Ground Source Heat Pumps
CCHRC is studying the performance of ground source heat pumps to see if they are a cost-effective heating option for northern Alaska. Over the past five years heat pumps have become more common across the state, including commercial installations at the Juneau Airport and library as well as residential installations around the state. As Alaskans look for cleaner and cheaper forms of energy, this research will shed light on the technical and economic considerations of ground source heat pumps.
A heat pump transfers energy from the earth or water to use for heating or cooling a space. The system consists of underground tubing filled with heat-transfer fluid, an electric pump and a heat distribution system.
CCHRC partnered with the UAF Alaska Center for Energy and Power to complete an economic analysis of GSHP in Alaska. We looked at the technology in five cities--Fairbanks, Anchorage, Juneau, Bethel and Seward—and compared the cost and performance of heat pumps with traditional heating systems, such as oil-fired boilers and natural gas furnaces. We found that heat pumps can potentially compete with other heating systems in Fairbanks, Juneau, and Seward—where heating oil is expensive and electricity costs are low. They are not economical in Anchorage, which has inexpensive heating and power costs, or rural Alaska, which has extremely high electricity costs.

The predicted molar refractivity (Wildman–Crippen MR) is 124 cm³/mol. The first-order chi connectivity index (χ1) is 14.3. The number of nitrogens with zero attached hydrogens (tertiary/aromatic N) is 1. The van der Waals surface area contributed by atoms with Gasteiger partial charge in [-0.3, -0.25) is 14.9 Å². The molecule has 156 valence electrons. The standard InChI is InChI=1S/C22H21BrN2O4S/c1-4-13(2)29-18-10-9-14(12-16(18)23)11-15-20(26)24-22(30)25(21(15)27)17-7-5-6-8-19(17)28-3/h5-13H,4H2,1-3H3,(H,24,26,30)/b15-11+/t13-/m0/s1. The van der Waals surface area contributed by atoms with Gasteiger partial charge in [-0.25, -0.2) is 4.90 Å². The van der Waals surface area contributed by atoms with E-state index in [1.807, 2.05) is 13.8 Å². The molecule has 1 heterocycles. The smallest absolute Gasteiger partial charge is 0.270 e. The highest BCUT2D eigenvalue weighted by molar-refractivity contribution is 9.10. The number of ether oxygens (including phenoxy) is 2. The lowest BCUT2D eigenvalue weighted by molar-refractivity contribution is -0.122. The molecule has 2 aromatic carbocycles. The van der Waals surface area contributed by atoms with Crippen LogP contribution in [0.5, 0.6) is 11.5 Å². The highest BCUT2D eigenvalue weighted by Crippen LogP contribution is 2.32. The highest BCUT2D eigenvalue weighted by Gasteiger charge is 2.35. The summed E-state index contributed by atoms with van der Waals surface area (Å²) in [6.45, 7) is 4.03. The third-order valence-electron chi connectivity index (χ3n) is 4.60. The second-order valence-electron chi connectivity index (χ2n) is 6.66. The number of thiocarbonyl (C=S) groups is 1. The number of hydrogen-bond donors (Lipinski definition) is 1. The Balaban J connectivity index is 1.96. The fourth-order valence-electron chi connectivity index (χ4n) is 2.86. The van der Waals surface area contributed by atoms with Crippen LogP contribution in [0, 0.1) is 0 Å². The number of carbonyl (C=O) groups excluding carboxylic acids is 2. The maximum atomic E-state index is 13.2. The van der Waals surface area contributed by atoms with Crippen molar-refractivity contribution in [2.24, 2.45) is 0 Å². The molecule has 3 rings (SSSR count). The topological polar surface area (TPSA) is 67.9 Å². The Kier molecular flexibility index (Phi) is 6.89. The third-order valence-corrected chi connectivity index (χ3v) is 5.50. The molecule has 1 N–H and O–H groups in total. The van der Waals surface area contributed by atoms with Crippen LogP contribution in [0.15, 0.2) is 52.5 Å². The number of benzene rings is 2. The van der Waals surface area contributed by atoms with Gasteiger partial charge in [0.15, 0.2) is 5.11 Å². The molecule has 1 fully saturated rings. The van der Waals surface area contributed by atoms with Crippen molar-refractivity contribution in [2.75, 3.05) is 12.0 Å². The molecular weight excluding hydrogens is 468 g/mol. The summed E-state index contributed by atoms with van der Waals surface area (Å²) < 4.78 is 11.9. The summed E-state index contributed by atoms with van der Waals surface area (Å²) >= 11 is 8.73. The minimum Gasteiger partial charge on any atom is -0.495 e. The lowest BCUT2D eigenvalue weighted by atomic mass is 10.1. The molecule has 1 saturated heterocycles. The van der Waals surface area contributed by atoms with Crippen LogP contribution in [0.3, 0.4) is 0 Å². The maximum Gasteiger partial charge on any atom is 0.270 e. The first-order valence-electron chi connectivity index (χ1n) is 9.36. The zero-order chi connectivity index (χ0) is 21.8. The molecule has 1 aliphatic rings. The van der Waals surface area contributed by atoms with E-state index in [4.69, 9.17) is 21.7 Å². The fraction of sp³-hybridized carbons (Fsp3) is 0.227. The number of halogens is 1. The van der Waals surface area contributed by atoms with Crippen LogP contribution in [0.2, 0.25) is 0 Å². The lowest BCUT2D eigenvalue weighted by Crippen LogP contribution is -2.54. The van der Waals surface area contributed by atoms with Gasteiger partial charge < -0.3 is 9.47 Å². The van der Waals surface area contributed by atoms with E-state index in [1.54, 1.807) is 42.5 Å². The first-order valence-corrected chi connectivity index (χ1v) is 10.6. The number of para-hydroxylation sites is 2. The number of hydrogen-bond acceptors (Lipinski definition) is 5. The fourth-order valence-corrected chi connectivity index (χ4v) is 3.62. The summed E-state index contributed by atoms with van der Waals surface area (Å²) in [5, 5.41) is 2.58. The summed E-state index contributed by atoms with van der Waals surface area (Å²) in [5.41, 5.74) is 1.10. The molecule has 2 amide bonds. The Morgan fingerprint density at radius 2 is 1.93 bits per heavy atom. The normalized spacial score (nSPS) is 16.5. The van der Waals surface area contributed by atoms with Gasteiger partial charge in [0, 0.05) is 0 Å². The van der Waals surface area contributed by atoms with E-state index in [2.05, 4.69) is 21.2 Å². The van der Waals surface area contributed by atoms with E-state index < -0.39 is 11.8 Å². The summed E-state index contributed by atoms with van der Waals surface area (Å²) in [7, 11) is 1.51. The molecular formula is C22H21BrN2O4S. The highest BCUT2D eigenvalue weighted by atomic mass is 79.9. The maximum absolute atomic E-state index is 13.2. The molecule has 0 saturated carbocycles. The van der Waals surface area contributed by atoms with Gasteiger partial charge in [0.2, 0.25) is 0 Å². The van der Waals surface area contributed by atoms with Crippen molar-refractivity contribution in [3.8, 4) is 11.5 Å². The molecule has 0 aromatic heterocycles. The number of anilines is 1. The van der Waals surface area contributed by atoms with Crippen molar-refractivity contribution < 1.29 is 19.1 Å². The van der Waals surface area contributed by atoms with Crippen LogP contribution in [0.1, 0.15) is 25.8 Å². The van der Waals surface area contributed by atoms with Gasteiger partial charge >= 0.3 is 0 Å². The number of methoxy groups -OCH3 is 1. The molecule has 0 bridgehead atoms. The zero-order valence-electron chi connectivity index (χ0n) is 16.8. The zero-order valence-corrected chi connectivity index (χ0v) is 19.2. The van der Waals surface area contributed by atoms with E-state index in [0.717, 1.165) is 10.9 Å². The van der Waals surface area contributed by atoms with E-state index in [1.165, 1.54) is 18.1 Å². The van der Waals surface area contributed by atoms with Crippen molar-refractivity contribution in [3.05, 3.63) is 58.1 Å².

We focused on the unique impacts that GSHP could have in cold climates, as extracting heat from the ground has the effect of cooling the soils and lowering the efficiency of the heat pump. A heat pump was installed at CCHRC's facility in Fairbanks to monitor the long-term performance and effect on ground temperatures. Learn more about the project here.